What do you think of the fact that ex-Chancellor Gerhard Schröder became one of Russia’s most important lobbyists immediately after his election?

Banerjee: “It’s embarrassing. It’s probably no coincidence. Germany has long relied on a close relationship with Russia to get cheap energy. This has led to close ties, mainly in the energy sector. It is dangerous not to diversify, and that is exactly what we are going to learn today. Here too, there is a more general problem which is far from being limited to Germany There should be no revolving door between politics and lobbying.


Gerhard Schröder (78, SPD, left) called war criminal and dictator Vladimir Putin (69, right) a 'staunch democrat' when he received the Russian state payslip immediately after his election .Foto: STRINGER/REUTERS

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Gerhard Schröder (78, SPD, left) called war criminal and dictator Vladimir Putin (69, right) a ‘staunch democrat’ and was put on the pay slips of Russian state-owned companies after being elected chancellor . A picture on the former Berlin Wall pokes fun at this constellationPhoto: STRINGER/REUTERS

Some professors of economics said that an embargo would be feasible, studies were also presented. Do you know what figures are used by those who think an embargo would be catastrophic?

Duflo: “Germany is blessed with many very capable economists and they have rightly made their voices heard. We have based our thinking on their work, but also on the common understanding of how economies work, shared by a large majority of economists. Their standard model indicates that the negative impact of an embargo will be 0.3% of the gross domestic product and that the notorious worst-case scenarios reach at worst 3%. Note that three percent is about what the coronavirus has done economically. It was painful, but manageable. Considering that the whole future of Europe as a political entity is at stake, the sacrifice seems worth it.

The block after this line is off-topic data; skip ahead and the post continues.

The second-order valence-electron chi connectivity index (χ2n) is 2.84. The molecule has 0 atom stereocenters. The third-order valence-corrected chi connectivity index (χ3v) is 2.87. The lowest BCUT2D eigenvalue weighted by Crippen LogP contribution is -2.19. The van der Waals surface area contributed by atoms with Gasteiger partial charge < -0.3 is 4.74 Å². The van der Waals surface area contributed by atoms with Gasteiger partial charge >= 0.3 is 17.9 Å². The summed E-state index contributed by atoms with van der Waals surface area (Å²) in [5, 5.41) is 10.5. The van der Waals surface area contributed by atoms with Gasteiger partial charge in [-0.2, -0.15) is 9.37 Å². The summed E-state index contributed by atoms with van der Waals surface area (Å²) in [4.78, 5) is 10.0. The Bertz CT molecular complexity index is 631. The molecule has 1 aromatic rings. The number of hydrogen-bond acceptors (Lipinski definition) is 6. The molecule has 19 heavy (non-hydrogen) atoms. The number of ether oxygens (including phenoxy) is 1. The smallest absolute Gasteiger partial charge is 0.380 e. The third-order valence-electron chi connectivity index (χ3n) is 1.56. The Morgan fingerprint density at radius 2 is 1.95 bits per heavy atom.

Vladimir Putin's army is murdering civilians in Ukraine - and Germany is transferring about 200 million euros a day, which is also flowing into the military machineFoto: Giorgos Moutafis

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Vladimir Putin’s army is murdering civilians in Ukraine – and Germany is transferring about 200 million euros a day, which is also flowing into the military machinePhoto: Giorgos Moutafis

Banerjee: “On the other hand, the doomsday scenarios do not seem to be based on serious analysis. These are just verbal statements from industry groups that an embargo would be “really bad”, using scary words like “deindustrialization” and “cascading effects”. There are also one or two outlier studies that predict a 6% decline in GDP, which is still not catastrophic. These appear to have been written by economists close to industry or trade unions. So, again, as the auto repair shop tells you that your car needs a lot of repairs: you should take such statements with a grain of salt. Worryingly, these panic mongers, the industry and labor lobbyists and economists close to them, apparently have the ear of Habeck, Scholz et Co.

Do you think German politicians listen enough to the advice of scientists?

Duflo: “We have written extensively in our articles about why economists sometimes get trapped in their own fantasy world, an ivory tower, and find the wrong answers. The downside, however, is that you shouldn’t rely on unscientific hunches. The beauty of the current embargo studies is that they are very transparent – the key is how important gas is to the average business and how difficult it is for households to reduce gas consumption to any extent. On both of these issues, we have a wealth of experience to draw on, and so we can be reasonably confident that the proposed figure of a 3% contraction in GDP represents a plausible worst-case scenario.